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How Value-Based Care Can Lead to More Personalized Patient Care

Samara Rosenfeld
NOVEMBER 26, 2019
More physicians are meeting patients outside of traditional healthcare settings due largely in part to switching from fee-for-service to value-based care delivery models. Pile onto that the technology that patients can use to monitor their health and physicians are able to get a better idea of how the patient is doing — and how to better treat them — when they are not scheduled for an appointment.

Mandira Singh, head of product and partnerships at Collective Medical, discussed at HLTH2019 in Las Vegas, Nevada, how value-based care demands more focus on the patient outside of the traditional four walls of care.

 

Editor’s note: This transcription has been lightly edited for style and clarity.

Mandira Singh: I think it's really important as we think about value-based care to remember that now all of a sudden, providers have to care about what's happening with a patient once they leave the four walls of their practice. Not only do they have to care because that's part of their Hippocratic oath, they have to care because they're financially on the hook for it.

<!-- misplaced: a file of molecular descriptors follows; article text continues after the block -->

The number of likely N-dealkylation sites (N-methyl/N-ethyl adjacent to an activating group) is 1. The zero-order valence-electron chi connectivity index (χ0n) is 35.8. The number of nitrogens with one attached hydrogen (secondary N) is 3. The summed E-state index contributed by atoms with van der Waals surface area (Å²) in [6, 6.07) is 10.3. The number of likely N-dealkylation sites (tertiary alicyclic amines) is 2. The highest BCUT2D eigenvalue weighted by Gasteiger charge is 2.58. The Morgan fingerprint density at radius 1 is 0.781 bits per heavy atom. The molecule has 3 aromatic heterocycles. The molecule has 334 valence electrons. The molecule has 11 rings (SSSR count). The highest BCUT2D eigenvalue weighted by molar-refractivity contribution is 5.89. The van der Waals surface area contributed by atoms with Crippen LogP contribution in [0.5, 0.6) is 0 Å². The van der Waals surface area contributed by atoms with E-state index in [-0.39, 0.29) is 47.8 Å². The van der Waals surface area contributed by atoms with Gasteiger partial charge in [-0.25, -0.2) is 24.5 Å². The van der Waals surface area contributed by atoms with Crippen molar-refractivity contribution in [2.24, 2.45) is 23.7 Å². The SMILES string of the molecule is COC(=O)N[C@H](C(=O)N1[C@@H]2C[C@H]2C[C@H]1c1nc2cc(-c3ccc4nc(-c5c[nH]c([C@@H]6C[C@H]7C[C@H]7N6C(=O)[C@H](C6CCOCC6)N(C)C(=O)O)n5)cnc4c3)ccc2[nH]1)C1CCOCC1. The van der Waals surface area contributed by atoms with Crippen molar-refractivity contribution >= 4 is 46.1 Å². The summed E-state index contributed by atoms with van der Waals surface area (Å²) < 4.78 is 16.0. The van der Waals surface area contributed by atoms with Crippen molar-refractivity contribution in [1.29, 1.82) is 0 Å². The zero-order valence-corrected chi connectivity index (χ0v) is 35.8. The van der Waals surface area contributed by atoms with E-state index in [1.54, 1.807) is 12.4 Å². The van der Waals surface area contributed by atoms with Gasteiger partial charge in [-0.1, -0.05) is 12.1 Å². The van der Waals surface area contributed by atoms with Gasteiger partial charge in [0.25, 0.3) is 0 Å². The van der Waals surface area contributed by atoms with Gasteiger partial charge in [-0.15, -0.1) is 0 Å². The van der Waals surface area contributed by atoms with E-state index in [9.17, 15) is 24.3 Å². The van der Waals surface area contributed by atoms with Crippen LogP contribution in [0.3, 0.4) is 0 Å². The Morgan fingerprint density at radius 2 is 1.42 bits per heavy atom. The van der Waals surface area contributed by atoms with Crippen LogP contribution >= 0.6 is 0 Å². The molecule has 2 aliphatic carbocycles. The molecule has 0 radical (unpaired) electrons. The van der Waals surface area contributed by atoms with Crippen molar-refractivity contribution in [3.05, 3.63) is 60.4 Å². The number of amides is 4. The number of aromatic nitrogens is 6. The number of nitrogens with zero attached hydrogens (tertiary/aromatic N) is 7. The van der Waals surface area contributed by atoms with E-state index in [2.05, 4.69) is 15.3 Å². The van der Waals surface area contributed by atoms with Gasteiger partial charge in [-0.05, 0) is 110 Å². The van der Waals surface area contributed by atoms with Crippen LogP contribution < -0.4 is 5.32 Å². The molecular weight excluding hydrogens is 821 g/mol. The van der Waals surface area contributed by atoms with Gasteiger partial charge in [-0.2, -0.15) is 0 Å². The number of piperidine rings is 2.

So, what we're seeing is that, whereas before there were those progressive motivated providers that were involved in the continuous care of their patients, now you see institutions investing in solutions to help them understand what's going on. The reality is there isn't a lot of visibility in terms of a skilled nursing facility understanding what happens when a patient leaves or a behavioral health clinic who by definition deals with some of the most vulnerable patients in our continuum. To them, understanding those underlying risk factors that they might not have encountered but others across the continuum have, could be that that difference between them discharging a patient who isn't ready yet and having that readmission occur, or understanding the risk associated and keeping them in care for that extra day, because ultimately, it's a better outcome for the patient.

What we see often is the hard-fast rules that don't work. A patient is not always adherent to an algorithm, they're individualized, and it's their specific history that should be taken into account when we're making decisions about their health across the whole continuum.

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